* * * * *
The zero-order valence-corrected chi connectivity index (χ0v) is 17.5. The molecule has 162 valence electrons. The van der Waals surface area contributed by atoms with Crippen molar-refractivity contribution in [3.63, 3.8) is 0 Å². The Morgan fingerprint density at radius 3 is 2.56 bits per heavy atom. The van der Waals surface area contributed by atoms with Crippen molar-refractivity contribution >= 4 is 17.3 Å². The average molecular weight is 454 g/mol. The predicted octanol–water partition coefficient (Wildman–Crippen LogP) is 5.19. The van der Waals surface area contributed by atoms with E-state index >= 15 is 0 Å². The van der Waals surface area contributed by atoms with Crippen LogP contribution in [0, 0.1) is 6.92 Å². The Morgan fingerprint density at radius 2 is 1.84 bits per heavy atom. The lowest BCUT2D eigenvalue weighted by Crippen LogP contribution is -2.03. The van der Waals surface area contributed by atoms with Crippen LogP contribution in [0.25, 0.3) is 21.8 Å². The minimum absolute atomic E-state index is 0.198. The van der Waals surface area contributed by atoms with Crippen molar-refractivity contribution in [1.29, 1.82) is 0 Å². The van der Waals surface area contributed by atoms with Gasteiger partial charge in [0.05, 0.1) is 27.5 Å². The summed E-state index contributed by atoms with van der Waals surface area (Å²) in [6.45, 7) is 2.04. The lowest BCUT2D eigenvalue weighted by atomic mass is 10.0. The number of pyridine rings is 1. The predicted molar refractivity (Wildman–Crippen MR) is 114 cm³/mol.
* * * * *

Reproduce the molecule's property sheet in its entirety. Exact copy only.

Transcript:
The zero-order valence-corrected chi connectivity index (χ0v) is 17.5. The molecule has 162 valence electrons. The van der Waals surface area contributed by atoms with Crippen molar-refractivity contribution in [3.63, 3.8) is 0 Å². The Morgan fingerprint density at radius 3 is 2.56 bits per heavy atom. The van der Waals surface area contributed by atoms with Crippen molar-refractivity contribution >= 4 is 17.3 Å². The average molecular weight is 454 g/mol. The predicted octanol–water partition coefficient (Wildman–Crippen LogP) is 5.19. The van der Waals surface area contributed by atoms with E-state index >= 15 is 0 Å². The van der Waals surface area contributed by atoms with Crippen LogP contribution in [0, 0.1) is 6.92 Å². The Morgan fingerprint density at radius 2 is 1.84 bits per heavy atom. The lowest BCUT2D eigenvalue weighted by Crippen LogP contribution is -2.03. The van der Waals surface area contributed by atoms with Crippen LogP contribution in [0.25, 0.3) is 21.8 Å². The minimum absolute atomic E-state index is 0.198. The van der Waals surface area contributed by atoms with Crippen molar-refractivity contribution in [1.29, 1.82) is 0 Å². The van der Waals surface area contributed by atoms with Gasteiger partial charge in [0.05, 0.1) is 27.5 Å². The summed E-state index contributed by atoms with van der Waals surface area (Å²) in [6.45, 7) is 2.04. The lowest BCUT2D eigenvalue weighted by atomic mass is 10.0. The number of pyridine rings is 1. The predicted molar refractivity (Wildman–Crippen MR) is 114 cm³/mol.